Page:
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Below you’ll find answers to some of the most frequently asked question. We are constantly adding most asked question to this page.

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Answer: Foods to support a healthy baby are those rich in folate (green leafy vegetables, lentils), calcium (milk, cheese, green leafy vegetables, sardines), vitamin D (sunshine and fish), and iron andprotein (lean meat, fish, beans, peas).

Pregnancy diet: Focus on these essential nutrients – Mayo Clinic

Answer: The Food and Drug Administration advises to avoid unpasteurized milk and cheeses and fish with highest mercury levels (shark, king mackerel, tuna-bigeye, swordfish, marlin

Advice About Eating Fish (October 2021) (fda.gov)

Answer: Your baby should begin eating pureed food at the age of six (6) months with continued breastfeeding until two (2) years of age. The introduction of food at this age will provide the necessary nutrients for the baby’s demand to grow well.
Sugar should never be added to a baby’s food or drink.

Complementary feeding (who.int)

Answer: Start at 6 months with pureed, mashed and semi-solid foods (sweet potato, banana, breadfruit), iron-rich foods (iron-fortified cereals, callaloo, lean meats, and, dry beans), and fruit in small quantities and increase as the baby gets older. Include a variety of foods one new food every 2 days to monitor acceptance and allergies.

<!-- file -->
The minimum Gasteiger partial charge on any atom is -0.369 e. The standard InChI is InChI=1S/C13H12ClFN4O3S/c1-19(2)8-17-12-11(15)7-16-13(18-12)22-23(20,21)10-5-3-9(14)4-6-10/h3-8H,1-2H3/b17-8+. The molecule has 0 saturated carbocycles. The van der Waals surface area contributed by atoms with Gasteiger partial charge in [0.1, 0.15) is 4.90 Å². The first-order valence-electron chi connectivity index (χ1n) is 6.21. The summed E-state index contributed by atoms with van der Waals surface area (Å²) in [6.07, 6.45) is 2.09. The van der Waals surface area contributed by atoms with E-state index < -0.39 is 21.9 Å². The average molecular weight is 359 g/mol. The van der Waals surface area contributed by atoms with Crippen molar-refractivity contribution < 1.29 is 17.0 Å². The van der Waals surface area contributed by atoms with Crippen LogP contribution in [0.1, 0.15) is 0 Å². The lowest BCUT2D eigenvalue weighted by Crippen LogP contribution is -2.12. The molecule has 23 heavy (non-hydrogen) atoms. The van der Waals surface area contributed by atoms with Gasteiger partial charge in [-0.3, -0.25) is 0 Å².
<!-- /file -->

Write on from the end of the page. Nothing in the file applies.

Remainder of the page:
Limit the amount of juice given to baby and avoid foods that may cause choking like popcorn, raw carrots and grapes.

Complementary feeding (who.int)

Answer: The sugar that is added to any food or drink and can be identified as the following words in the ingredients list “honey”, “sugar”, “syrup”, “glucose”, “fruit juice from concentrate”. This can also be termed free sugars.


Answer: The World Health Organization recommends that both children and adults limit free sugar intake to less than 10% of total daily calories and a further reduction to 5% of total daily calories. To the American Heart Association, that equates to maximum 9 teaspoons of added sugar for men and 6 teaspoons for women a day. Children should have less than 6 teaspoons of added sugar per day.

Added Sugars on the New Nutrition Facts Label | FDA
Daily Intake of Sugar — How Much Sugar Should You Eat Per Day? (healthline.com)
Added sugar in kids’ diets: How much is too much? | AAP News | American Academy of Pediatrics

Answer: We need salt to survive. Our body uses sodium (salt) to maintain fluid balance and nerve and cell functions.

Salt reduction (who.int)

Answer: The World Health Organization recommends a daily intake for the following groups:
– Children under two (2) years: no added salt
– Children 2 to 15 years: much less than one (1) teaspoon of salt
– Adults: less than 1 teaspoon of salt

This can help reduce blood pressure, lower the risk of cardiovascular disease, stroke and coronaryheart attack.

Salt intake (who.int)
Salt reduction (who.int)

Answer: The U.S. National Academies of Sciences, Engineering, and Medicine states that an adequate daily fluid intake for men is about 15.5 cups (3.7 litres) and about 11.5 cups (2.7 litres) for women. This fluid includes water, teas, juice and soups. Aim for the majority to be water. More water may be needed during pregnancy, breastfeeding, hot environment and sweating from physical activities.

Water: How much should you drink every day? – Mayo Clinic

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